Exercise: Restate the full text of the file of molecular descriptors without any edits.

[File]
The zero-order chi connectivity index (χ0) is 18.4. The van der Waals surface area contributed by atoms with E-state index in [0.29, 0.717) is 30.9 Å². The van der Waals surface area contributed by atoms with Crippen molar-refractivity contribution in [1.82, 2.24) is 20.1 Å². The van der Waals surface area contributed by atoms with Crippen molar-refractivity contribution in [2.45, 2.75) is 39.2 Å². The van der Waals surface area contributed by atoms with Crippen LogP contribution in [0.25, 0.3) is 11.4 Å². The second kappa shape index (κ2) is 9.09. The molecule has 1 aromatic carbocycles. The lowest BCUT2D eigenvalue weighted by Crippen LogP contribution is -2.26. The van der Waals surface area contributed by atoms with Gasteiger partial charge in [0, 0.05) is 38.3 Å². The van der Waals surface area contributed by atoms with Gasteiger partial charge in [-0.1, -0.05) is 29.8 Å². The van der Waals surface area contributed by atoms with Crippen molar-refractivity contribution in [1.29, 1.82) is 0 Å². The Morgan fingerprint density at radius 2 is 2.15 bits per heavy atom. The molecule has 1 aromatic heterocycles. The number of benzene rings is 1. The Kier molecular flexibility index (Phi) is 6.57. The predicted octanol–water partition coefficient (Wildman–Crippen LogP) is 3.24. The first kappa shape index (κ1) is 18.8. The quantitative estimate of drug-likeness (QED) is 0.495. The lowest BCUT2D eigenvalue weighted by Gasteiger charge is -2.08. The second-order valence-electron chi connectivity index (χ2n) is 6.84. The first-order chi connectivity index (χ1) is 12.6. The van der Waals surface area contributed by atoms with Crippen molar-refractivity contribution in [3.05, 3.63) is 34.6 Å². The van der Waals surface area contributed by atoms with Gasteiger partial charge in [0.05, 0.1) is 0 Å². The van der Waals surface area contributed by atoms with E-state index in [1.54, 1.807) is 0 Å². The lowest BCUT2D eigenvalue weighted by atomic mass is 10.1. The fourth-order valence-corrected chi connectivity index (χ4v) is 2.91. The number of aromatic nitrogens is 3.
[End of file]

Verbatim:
The zero-order chi connectivity index (χ0) is 18.4. The van der Waals surface area contributed by atoms with E-state index in [0.29, 0.717) is 30.9 Å². The van der Waals surface area contributed by atoms with Crippen molar-refractivity contribution in [1.82, 2.24) is 20.1 Å². The van der Waals surface area contributed by atoms with Crippen molar-refractivity contribution in [2.45, 2.75) is 39.2 Å². The van der Waals surface area contributed by atoms with Crippen LogP contribution in [0.25, 0.3) is 11.4 Å². The second kappa shape index (κ2) is 9.09. The molecule has 1 aromatic carbocycles. The lowest BCUT2D eigenvalue weighted by Crippen LogP contribution is -2.26. The van der Waals surface area contributed by atoms with Gasteiger partial charge in [0, 0.05) is 38.3 Å². The van der Waals surface area contributed by atoms with Gasteiger partial charge in [-0.1, -0.05) is 29.8 Å². The van der Waals surface area contributed by atoms with Crippen molar-refractivity contribution in [1.29, 1.82) is 0 Å². The Morgan fingerprint density at radius 2 is 2.15 bits per heavy atom. The molecule has 1 aromatic heterocycles. The number of benzene rings is 1. The Kier molecular flexibility index (Phi) is 6.57. The predicted octanol–water partition coefficient (Wildman–Crippen LogP) is 3.24. The first kappa shape index (κ1) is 18.8. The quantitative estimate of drug-likeness (QED) is 0.495. The lowest BCUT2D eigenvalue weighted by Gasteiger charge is -2.08. The second-order valence-electron chi connectivity index (χ2n) is 6.84. The first-order chi connectivity index (χ1) is 12.6. The van der Waals surface area contributed by atoms with Crippen molar-refractivity contribution in [3.05, 3.63) is 34.6 Å². The van der Waals surface area contributed by atoms with Gasteiger partial charge in [0.05, 0.1) is 0 Å². The van der Waals surface area contributed by atoms with E-state index in [1.54, 1.807) is 0 Å². The lowest BCUT2D eigenvalue weighted by atomic mass is 10.1. The fourth-order valence-corrected chi connectivity index (χ4v) is 2.91. The number of aromatic nitrogens is 3.